Rich Coleman, who was responsible for the gaming file off and on from 2001 to 2013, was recalled after his initial testimony to the Cullen Commission last month. (Screenshot)
Rich Coleman returns to Cullen Commision regarding money laundering in B.C. casinos

The longtime former Langley MLA was asked about 2011 interview on BC Almanac program

A vacant lot in Willoughby Heights on 198A Street near 72nd Avenue was full of discarded trash on Saturday, Feb. 27, 2021. (Dan Ferguson/Langley Advance Times)
Fines for not separating gargabe, recycling going up in Langley Township

Most fines are now in the $250 range for trash-related infractions

Luke Moo (left) is raising funds to help displaced refugees from Myanmar. (Special to The Star)
Aldergrove resident fighting for more attention and aid on Myanmar crisis

Buela Say and Luke Moo are calling on local MP’s to take action and stand against ethnic cleansing

Walnut Grove Secondary student Sophie Drover will be competing in the Skills Canada National competition on May 27, 2021. (Joanne Abshire/Special to Langley Advance Times)
Langley student advances to national safety competition

Grade 9 student Sophie Drover won a provincial contest

Daily confirmed COVID-19 cases reported to B.C. public health, seven-day rolling average in white, to May 12, 2021. (B.C. Centre for Disease Control)
B.C. preparing ‘Restart 2.0’ from COVID-19 as June approaches

Daily infections fall below 500 Friday, down to 387 in hospital

Bradley Priestap in an undated photo provided to the media some time in 2012 by the London Police Service.
Serial sex-offender acquitted of duct tape possession in B.C. provincial court

Ontario sex offender on long-term supervision order was found with one of many ‘rape kit’ items

Mandarin Garden in Abbotsford had two event tents set up for outdoor dining. One of the tents, valued at more than $5,000, was stolen early Friday morning (May 14). (Submitted photo)
UPDATE: Dining tent stolen from Abbotsford restaurant is located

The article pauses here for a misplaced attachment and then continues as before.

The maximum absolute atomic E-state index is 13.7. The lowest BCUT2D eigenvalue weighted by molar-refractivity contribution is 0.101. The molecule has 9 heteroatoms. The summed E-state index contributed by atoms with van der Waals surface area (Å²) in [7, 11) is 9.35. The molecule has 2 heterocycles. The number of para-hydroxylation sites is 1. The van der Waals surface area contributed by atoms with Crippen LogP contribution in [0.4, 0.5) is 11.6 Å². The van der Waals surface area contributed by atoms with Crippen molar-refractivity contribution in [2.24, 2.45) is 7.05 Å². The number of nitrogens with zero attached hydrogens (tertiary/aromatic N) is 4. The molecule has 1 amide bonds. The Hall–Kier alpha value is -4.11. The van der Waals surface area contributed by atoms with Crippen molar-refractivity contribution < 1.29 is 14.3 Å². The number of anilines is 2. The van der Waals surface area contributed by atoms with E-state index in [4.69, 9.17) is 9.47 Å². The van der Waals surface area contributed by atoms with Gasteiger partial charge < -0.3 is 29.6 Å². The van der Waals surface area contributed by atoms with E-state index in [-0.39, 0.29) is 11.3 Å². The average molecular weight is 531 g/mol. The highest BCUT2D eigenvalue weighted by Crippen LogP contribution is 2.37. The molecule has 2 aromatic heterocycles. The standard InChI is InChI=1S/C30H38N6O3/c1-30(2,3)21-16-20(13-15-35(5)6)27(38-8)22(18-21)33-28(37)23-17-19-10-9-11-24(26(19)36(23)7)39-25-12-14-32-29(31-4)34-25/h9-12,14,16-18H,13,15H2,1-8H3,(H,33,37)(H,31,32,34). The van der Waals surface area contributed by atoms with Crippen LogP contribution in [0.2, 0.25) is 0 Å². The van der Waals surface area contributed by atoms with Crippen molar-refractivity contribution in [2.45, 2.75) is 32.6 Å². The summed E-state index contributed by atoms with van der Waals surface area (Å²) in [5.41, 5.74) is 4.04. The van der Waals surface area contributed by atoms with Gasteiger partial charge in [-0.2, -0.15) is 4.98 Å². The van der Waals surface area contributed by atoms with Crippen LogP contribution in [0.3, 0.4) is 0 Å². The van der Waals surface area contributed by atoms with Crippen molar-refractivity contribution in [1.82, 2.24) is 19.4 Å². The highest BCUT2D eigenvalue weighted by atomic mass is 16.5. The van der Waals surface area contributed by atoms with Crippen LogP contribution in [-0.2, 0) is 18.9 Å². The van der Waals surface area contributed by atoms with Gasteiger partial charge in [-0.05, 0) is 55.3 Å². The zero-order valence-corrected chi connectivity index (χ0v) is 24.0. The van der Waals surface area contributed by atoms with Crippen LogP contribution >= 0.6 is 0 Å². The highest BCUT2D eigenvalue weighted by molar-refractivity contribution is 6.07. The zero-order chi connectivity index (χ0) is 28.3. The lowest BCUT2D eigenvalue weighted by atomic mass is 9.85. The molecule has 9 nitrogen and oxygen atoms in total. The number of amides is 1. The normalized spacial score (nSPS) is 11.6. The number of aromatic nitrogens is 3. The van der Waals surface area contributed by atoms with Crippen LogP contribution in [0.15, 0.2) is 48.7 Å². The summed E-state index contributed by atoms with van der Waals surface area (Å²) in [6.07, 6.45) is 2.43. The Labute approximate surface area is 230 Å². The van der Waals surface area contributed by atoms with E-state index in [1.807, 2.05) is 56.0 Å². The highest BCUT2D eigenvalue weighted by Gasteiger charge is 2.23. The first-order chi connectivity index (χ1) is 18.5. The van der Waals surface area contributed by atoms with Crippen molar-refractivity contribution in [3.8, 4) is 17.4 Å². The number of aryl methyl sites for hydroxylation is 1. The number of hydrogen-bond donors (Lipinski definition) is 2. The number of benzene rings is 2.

Owner says it would have cost more than $5,000 to replace the rented event tent

Cannabis bought in British Columbia (Ashley Wadhwani/Black Press Media)
Is it time to start thinking about greener ways to package cannabis?

Packaging suppliers are still figuring eco-friendly and affordable packaging options that fit the mandates of Cannabis Regulations

Steven Shearer, <em>Untitled. </em>(Dennis Ha/Courtesy of Steven Shearer)
Vancouver photographer’s billboards taken down after complaints about being ‘disturbing’

‘Context is everything’ when it comes to understanding these images, says visual art professor Catherine Heard

Trina Hunt's remains were found in the Hope area on March 29. Her family is asking the public to think back to the weekend prior to when she went missing. (Photo courtesy of IHIT.)
Cousin of missing woman found in Hope says she won’t have closure until death is solved

Trina Hunt’s family urges Hope residents to check dashcam, photos to help find her killer

Chief Public Health Officer Theresa Tam listens to a question during a news conference, in Ottawa. THE CANADIAN PRESS/Adrian Wyld
Restrictions will lift once 75% of Canadians get 1 shot and 20% are fully immunized, feds say

Federal health officials are laying out their vision of what life could look like after most Canadians are vaccinated against COVID-19

Mike Farnworth, pre-pandemic. (File photo)
Surrey Police recruitment not distracting cops from shootings, Farnworth says

‘That’s simply not the case,’ Public Safety Minister Mike Farnworth told the Now-Leader on Friday

Most Read